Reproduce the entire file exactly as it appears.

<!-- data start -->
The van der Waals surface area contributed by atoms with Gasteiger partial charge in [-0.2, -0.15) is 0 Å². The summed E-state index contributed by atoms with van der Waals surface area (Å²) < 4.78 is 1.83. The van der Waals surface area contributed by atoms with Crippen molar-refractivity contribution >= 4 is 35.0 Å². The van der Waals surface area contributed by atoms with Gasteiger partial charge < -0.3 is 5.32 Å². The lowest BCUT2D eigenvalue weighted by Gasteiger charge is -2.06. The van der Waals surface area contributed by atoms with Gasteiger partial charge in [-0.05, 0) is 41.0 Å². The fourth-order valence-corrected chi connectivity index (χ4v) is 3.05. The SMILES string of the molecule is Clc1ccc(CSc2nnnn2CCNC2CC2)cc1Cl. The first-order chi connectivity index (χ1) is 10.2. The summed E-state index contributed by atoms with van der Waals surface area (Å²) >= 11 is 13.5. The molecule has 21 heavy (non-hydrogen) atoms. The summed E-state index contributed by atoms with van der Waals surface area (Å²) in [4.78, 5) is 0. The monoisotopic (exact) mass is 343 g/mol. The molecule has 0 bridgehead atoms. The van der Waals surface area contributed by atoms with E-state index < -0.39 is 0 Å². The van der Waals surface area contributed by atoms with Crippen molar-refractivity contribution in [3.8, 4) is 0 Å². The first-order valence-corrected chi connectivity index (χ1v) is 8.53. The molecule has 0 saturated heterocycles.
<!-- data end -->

The van der Waals surface area contributed by atoms with Gasteiger partial charge in [-0.2, -0.15) is 0 Å². The summed E-state index contributed by atoms with van der Waals surface area (Å²) < 4.78 is 1.83. The van der Waals surface area contributed by atoms with Crippen molar-refractivity contribution >= 4 is 35.0 Å². The van der Waals surface area contributed by atoms with Gasteiger partial charge < -0.3 is 5.32 Å². The lowest BCUT2D eigenvalue weighted by Gasteiger charge is -2.06. The van der Waals surface area contributed by atoms with Gasteiger partial charge in [-0.05, 0) is 41.0 Å². The fourth-order valence-corrected chi connectivity index (χ4v) is 3.05. The SMILES string of the molecule is Clc1ccc(CSc2nnnn2CCNC2CC2)cc1Cl. The first-order chi connectivity index (χ1) is 10.2. The summed E-state index contributed by atoms with van der Waals surface area (Å²) >= 11 is 13.5. The molecule has 21 heavy (non-hydrogen) atoms. The summed E-state index contributed by atoms with van der Waals surface area (Å²) in [4.78, 5) is 0. The monoisotopic (exact) mass is 343 g/mol. The molecule has 0 bridgehead atoms. The van der Waals surface area contributed by atoms with E-state index < -0.39 is 0 Å². The van der Waals surface area contributed by atoms with Crippen molar-refractivity contribution in [3.8, 4) is 0 Å². The first-order valence-corrected chi connectivity index (χ1v) is 8.53. The molecule has 0 saturated heterocycles.